He had shifted his practice to the Supreme Court soon after the verdict against Mrs Gandhi. After Morarji Desai ceased to be prime minister in 1979, Shanti Bhushan, who was the Law Minister in his government, reverted to the bar of the Supreme Court, and soon had a lucrative practice.

He and some other prominent lawyers of the Supreme Court set up a Committee of Judicial Accountability to probe into charges of corruption by judges e.g. Justice YK Sabharwal, Justice PD Dinakaran, Justice Punchi and others.

He once submitted a sealed envelope before the Supreme Court stating that eight out of the previous 16 Chief Justices of India were definitely corrupt, and two more were questionable.

He was asked by the court to apologize, to which he replied, “The question of an apology does not arise. I am firmly of the belief that there is a lot of corruption in the judiciary, and I am prepared to go to jail for this.”

In the Ghaziabad Provident Fund Scam case (Nahar Singh Yadav vs Union of India) there were serious allegations against 36 sitting judges, including a sitting Supreme Court judge and several Allahabad High Court judges. The Secretary General of the Supreme Court, allegedly at the instance of the then CJI KG Balakrishnan, ordered the police investigators not to put questions to the judges before the questions were sent to the CJI and approved by him.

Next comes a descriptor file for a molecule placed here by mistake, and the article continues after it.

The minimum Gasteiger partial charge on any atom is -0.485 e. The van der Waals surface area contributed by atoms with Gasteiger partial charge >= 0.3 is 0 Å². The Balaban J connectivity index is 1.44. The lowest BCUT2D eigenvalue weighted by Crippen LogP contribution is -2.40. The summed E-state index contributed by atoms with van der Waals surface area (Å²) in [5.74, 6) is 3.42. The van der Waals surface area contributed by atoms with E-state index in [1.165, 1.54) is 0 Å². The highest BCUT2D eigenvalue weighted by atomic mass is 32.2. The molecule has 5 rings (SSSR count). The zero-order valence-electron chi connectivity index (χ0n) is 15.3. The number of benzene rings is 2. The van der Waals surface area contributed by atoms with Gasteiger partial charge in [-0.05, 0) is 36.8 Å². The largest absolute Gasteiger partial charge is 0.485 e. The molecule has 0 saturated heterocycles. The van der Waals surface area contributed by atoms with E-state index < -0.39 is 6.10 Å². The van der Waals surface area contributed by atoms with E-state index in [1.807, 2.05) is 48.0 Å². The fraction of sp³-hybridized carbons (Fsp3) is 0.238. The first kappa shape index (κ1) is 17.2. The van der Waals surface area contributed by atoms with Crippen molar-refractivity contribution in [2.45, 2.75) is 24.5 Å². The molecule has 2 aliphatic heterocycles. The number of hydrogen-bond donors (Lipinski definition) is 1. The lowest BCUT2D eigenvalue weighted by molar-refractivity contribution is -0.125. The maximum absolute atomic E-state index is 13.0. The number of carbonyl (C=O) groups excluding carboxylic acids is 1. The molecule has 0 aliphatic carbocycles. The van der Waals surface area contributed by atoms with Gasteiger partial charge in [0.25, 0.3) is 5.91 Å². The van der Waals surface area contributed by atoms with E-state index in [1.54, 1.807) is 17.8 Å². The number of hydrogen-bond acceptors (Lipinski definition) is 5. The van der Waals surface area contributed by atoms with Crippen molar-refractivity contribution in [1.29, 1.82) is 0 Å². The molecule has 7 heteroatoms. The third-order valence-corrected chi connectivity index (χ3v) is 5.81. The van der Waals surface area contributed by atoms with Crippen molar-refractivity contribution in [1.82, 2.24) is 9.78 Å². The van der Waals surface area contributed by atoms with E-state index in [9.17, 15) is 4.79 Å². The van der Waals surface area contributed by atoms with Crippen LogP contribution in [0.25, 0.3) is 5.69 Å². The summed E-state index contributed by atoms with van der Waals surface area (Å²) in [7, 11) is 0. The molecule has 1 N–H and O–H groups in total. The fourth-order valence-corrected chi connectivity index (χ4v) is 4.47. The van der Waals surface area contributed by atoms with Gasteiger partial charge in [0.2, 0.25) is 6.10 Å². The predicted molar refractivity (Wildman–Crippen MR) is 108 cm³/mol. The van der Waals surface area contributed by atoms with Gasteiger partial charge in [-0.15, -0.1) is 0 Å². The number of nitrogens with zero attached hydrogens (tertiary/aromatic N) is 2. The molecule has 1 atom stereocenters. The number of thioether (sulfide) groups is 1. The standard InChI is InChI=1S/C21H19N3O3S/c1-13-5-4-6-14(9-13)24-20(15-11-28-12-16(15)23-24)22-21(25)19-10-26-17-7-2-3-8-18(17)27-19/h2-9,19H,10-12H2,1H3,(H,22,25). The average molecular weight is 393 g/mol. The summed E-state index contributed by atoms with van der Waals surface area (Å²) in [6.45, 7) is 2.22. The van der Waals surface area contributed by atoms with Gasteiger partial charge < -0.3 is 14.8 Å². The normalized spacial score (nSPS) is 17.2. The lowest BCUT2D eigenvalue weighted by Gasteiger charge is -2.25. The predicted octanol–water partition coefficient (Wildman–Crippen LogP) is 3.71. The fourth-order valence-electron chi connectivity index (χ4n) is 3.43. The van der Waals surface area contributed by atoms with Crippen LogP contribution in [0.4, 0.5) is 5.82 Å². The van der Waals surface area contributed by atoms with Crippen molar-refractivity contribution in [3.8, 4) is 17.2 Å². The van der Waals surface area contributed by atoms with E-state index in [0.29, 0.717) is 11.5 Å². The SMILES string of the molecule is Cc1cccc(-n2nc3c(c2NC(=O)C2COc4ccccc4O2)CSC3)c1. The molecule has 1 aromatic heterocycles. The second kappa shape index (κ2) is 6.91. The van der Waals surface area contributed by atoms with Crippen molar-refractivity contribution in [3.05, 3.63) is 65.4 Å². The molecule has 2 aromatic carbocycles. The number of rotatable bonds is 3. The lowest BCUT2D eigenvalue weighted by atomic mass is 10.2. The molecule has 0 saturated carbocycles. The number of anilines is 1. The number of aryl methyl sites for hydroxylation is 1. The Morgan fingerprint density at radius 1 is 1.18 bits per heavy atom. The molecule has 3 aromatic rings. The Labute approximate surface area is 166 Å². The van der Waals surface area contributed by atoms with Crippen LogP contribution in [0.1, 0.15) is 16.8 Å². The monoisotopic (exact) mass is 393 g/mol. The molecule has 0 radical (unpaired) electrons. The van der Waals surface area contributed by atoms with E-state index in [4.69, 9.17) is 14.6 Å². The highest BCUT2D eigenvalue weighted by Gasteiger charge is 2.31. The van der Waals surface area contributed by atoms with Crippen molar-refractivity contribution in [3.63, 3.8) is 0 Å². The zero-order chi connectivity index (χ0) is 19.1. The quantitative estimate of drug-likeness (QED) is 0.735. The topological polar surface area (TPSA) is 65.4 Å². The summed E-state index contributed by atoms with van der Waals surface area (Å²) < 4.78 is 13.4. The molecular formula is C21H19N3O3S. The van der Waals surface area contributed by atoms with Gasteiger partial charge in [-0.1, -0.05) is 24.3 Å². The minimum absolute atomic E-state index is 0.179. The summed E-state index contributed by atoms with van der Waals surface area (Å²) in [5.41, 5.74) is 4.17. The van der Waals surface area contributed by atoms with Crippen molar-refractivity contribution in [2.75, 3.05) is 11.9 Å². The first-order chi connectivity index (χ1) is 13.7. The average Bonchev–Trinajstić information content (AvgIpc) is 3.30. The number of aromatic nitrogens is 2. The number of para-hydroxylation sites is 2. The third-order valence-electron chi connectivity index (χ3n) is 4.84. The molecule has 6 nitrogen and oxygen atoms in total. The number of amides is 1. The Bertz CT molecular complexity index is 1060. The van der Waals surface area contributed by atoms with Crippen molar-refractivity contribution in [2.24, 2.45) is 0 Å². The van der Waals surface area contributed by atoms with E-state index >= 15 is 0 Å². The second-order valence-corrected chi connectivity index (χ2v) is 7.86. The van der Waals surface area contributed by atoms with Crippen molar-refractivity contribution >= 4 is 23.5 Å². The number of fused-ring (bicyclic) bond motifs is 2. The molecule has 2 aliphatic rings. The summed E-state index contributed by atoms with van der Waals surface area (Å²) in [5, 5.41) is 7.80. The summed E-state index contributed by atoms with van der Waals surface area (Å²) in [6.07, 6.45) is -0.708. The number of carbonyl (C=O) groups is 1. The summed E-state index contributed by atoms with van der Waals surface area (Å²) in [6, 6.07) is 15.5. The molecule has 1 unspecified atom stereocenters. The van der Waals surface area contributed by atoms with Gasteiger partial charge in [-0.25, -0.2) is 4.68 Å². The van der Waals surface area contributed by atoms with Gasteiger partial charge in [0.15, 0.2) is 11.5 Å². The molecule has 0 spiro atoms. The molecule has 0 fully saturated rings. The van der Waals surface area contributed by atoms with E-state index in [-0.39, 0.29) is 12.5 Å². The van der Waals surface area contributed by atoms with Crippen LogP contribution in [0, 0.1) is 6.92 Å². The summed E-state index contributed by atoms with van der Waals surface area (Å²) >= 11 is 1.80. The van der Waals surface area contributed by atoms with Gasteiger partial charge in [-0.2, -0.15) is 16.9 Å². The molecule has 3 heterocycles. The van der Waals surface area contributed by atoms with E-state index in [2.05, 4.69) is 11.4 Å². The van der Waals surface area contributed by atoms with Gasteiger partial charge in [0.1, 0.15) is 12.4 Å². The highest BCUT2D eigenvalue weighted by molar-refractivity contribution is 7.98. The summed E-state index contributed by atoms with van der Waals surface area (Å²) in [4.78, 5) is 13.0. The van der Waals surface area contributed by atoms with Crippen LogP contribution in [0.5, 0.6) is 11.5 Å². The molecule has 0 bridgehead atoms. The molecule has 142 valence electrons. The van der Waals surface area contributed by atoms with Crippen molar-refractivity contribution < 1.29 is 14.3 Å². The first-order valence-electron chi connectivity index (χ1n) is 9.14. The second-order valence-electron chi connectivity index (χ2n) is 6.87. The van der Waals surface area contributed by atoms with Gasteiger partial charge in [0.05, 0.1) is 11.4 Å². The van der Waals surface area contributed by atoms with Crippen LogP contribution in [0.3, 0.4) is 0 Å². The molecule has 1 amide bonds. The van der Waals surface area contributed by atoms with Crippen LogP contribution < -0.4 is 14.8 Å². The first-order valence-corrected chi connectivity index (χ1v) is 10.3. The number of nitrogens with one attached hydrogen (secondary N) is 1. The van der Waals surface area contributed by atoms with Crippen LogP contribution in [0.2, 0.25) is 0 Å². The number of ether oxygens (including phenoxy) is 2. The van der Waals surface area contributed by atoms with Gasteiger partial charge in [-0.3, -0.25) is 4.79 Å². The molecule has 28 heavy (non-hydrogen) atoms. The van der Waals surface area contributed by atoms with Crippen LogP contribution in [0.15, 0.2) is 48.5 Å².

Shanti Bhushan accused the judiciary of shielding corrupt judges. He challenged the 39th Constitutional Amendment which prohibited judicial review of election of the Prime Minister and President, and succeeded in getting it struck down by the court. He argued that if the Constitution is amended by naming a dictator, and giving him power to nominate his successor, it would not be amending the democratic Indian Constitution but scrapping it.

When I became the Chief Justice of Delhi High Court in October 2005 I called his younger son Jayant and said I wanted to recommend his name for judgeship of the High Court, but he politely declined to give his consent.

Had he been appointed then he would probably have been in line of becoming the Chief Justice of India.

When I became a Supreme Court judge Shanti Bhushan would often appear before me. Once I teased him by saying “Aap to gyani hain” (You are a seer), to which he wittily replied, “My Lord, I will immediately apply for the estate of Gyani Zail Singh (the former President of India, who had passed away), since you have declared me his heir.”

On another occasion, I told him that there was a defect in him, which was that when arguing a case he sometimes gets excited, whereas a lawyer should always remain cool. I told him that he should learn from his son Jayant, who never gets excited.

The next evening Shanti Bhushan entered the chamber of Jayant when the latter was holding a conference, and said he had got instructions from Justice Katju to attend Jayant’s chamber and learn advocacy from him. So he would come once a week for this purpose.

I met Shanti Bhushan several times after my retirement during parties, etc and he was always happy to meet me, as it reminded him of his days in Allahabad.

May his soul rest in peace.

Related posts